- The Lairig an Laoigh, which cuts straight north-south through the high range, via Glen Derry and Glen Lui on Deeside and the highlands by Bynack More.
- Glen Feshie, which links the Spey and upper Dee, south of the main massif.
Wonderful tracks from Deeside south across the Grampians to the southern glens and then the lowlands include:
- The Monega Road, south from below Braemar to Glen Isla.
- Jock’s Road from Braemar to Glen Clova (or vice versa): 14miles/7hrs, including the summit of (just a Munro) Crow Craigler
- The Capel Mounth track crosses the high hills between Loch Muick and Glen Clova (3 ½ hrs, which can be walked as a 7 ½ hr there and back). A fine walk in gorgeous scenery.
- The Mounth track from Ballater to Glen Clova via Glen Tanar and Mt Keen. This and the Capel Mounth could be combined for a superb circuit.
- The Fungle Road south over the hills to Glen Esk from Aboyne (not strictly in the Cairngorms but a lovely walk nonetheless).
- One of several tracks linking the upper Dee and Don valleys via wild Glen Gairn, downstream of the highest hills.
Scottish Hill Tracks, published by The Scottish Rights of Way and Access Society (ScotWays) gives excellent information on these trails, and is a must-buy, and can be got from ScotWays as well as bookshops. There is a brilliant leaflet “Hill Tracks in the Cairngorms National Park”, also published by Scotways and findable in Information Centres.
Other great trails
Almost every glen is a gem, every hill top a highlight: you need do no more than have a good study of the map to find a fabulous walk, often improbably empty of humankind. There are numerous lakes and oddities to check out, too.
- The glens north and south of the upper Dee are all marvellous – Glens Quoich, Lui (a Walkopedia favourite) and Ey in particular (you can make a circuit by crossing between Glens Quoich and Lui via a narrow ridge-top fissure loch, or cross from upper Glen Lui into the upper Dee valley and circuit back).
- The upper Dee valley, above the Linn of Dee waterfall, is beautiful in a broad-bottomed way, but relatively popular. A little above the junction with the Geldie Burn, where you turn off for Glen Feshie (see above), is the lovely low Chest of Dee waterfall. Further on is a longish and at times boggy stretch, then Glen Dee becomes a truly wild, romantic place, below the high peaks and sheer cliffs of the high Cairngorms. Stay in or camp near the Corrour Bothy, or wild camp, and tackle a Cairngorm peak or tramp north through the Lairig Ghru the next day.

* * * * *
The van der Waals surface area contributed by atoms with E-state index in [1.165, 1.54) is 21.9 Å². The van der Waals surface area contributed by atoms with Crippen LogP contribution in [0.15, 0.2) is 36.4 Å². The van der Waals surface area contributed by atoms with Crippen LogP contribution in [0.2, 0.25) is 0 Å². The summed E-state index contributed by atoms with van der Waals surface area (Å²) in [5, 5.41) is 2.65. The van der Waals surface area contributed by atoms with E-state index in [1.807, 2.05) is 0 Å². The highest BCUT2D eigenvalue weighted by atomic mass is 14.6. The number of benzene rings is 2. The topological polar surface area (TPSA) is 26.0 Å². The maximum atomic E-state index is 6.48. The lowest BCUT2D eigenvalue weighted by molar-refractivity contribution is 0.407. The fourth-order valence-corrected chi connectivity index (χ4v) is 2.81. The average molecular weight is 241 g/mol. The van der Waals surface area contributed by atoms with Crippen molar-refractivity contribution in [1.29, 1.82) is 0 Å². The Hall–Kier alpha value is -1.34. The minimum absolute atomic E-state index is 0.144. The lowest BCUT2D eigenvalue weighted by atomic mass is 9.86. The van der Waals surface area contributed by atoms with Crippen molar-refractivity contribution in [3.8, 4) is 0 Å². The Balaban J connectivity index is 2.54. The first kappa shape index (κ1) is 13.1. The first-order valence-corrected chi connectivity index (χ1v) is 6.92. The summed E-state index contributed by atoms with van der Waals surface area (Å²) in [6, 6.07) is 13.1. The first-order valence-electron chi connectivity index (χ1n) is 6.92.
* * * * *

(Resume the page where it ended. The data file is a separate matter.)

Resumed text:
- Glen Avon and the upper Dee valley from Cock Bridge.
- Wild, remote Glen Gairn cuts its way between the Dee and the Don, eastward from its source to the south of Ben Avon. You can walk up this glen for miles through fine landscape without seeing a soul. You can head on into the grander high Cairngorms, and eventually cross into upper Glen Quoich, or attack Ben Avon or Ben a’Bhuird (neither a normal day walk this way).
- The Donside glens are also fabulous – the hills a bit lower, granted, but almost every glen is a beauty – and emptier than better known Deeside.
- Lock Muick: circuit in 3 ½ hours, or climb high above, this beautiful glacier-carved lake below the Lochnagar massif. Fabulous.
- Muir of Dinnet and Burn O’Vat: a nature reserve in the far east featuring Loch Kinord, a lovely lake with the sites of ancient crannogs (artificial islands) and an island tower and wonderful naturally reforesting moor and bogland, and Burn O’Vat at about a mile, too short to be a real walk, but a magical little glenlet between glacial moraine banks leading to an extraordinary sheer-walled “vat” into which a waterfall… er… falls.
Warning: This is demanding walking in remote mountains with uncertain weather. It can be very dangerous in bad weather, as it has great cliffs and crags to its west and east, and the plateau has more of them at its other edges. Come fully prepared, including to descend quickly if the weather deteriorates.
We have to add a word for the visitors’ centres at some of the more popular places such as Loch Muick and Burn O’Vat. These are masterclasses in well-presented and fascinating information, for interested grown-ups and children alike, with very helpful leaflets and books available. And, while care for the environment is at the heart of everything, they aren’t tediously right-on either.